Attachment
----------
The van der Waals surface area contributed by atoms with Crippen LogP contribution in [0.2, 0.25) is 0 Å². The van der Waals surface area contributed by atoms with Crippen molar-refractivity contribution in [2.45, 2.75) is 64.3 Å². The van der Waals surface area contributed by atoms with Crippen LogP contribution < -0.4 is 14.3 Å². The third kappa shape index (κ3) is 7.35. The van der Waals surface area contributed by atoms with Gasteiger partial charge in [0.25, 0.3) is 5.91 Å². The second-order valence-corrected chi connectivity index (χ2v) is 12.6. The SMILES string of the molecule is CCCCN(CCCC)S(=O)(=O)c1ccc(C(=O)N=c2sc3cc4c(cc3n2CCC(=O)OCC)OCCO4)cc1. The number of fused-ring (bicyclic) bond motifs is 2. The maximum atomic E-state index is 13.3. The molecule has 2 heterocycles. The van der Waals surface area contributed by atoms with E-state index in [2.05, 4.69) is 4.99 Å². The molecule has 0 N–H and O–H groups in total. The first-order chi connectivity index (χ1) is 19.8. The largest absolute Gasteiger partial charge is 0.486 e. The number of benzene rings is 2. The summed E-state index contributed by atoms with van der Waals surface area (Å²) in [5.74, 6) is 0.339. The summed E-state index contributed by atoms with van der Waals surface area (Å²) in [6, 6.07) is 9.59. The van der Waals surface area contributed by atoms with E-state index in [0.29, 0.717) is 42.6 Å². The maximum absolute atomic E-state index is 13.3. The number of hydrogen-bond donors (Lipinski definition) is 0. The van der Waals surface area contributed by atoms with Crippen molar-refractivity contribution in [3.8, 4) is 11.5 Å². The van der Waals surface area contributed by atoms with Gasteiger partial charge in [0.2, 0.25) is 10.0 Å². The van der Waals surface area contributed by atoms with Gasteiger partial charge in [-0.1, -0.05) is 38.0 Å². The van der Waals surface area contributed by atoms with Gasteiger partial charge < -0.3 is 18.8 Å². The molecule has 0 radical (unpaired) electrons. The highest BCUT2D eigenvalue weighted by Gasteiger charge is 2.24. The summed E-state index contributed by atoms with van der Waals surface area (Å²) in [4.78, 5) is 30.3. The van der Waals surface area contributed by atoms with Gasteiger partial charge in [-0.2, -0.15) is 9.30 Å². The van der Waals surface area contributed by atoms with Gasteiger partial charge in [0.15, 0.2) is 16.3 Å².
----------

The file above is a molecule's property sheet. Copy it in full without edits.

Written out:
The van der Waals surface area contributed by atoms with Crippen LogP contribution in [0.2, 0.25) is 0 Å². The van der Waals surface area contributed by atoms with Crippen molar-refractivity contribution in [2.45, 2.75) is 64.3 Å². The van der Waals surface area contributed by atoms with Crippen LogP contribution < -0.4 is 14.3 Å². The third kappa shape index (κ3) is 7.35. The van der Waals surface area contributed by atoms with Gasteiger partial charge in [0.25, 0.3) is 5.91 Å². The second-order valence-corrected chi connectivity index (χ2v) is 12.6. The SMILES string of the molecule is CCCCN(CCCC)S(=O)(=O)c1ccc(C(=O)N=c2sc3cc4c(cc3n2CCC(=O)OCC)OCCO4)cc1. The number of fused-ring (bicyclic) bond motifs is 2. The maximum atomic E-state index is 13.3. The molecule has 2 heterocycles. The van der Waals surface area contributed by atoms with E-state index in [2.05, 4.69) is 4.99 Å². The molecule has 0 N–H and O–H groups in total. The first-order chi connectivity index (χ1) is 19.8. The largest absolute Gasteiger partial charge is 0.486 e. The number of benzene rings is 2. The summed E-state index contributed by atoms with van der Waals surface area (Å²) in [5.74, 6) is 0.339. The summed E-state index contributed by atoms with van der Waals surface area (Å²) in [6, 6.07) is 9.59. The van der Waals surface area contributed by atoms with E-state index in [0.29, 0.717) is 42.6 Å². The maximum absolute atomic E-state index is 13.3. The number of hydrogen-bond donors (Lipinski definition) is 0. The van der Waals surface area contributed by atoms with Crippen molar-refractivity contribution in [3.8, 4) is 11.5 Å². The van der Waals surface area contributed by atoms with Gasteiger partial charge in [0.2, 0.25) is 10.0 Å². The van der Waals surface area contributed by atoms with Gasteiger partial charge in [-0.1, -0.05) is 38.0 Å². The van der Waals surface area contributed by atoms with Gasteiger partial charge < -0.3 is 18.8 Å². The molecule has 0 radical (unpaired) electrons. The highest BCUT2D eigenvalue weighted by Gasteiger charge is 2.24. The summed E-state index contributed by atoms with van der Waals surface area (Å²) in [4.78, 5) is 30.3. The van der Waals surface area contributed by atoms with Gasteiger partial charge in [-0.2, -0.15) is 9.30 Å². The van der Waals surface area contributed by atoms with Gasteiger partial charge in [0.15, 0.2) is 16.3 Å².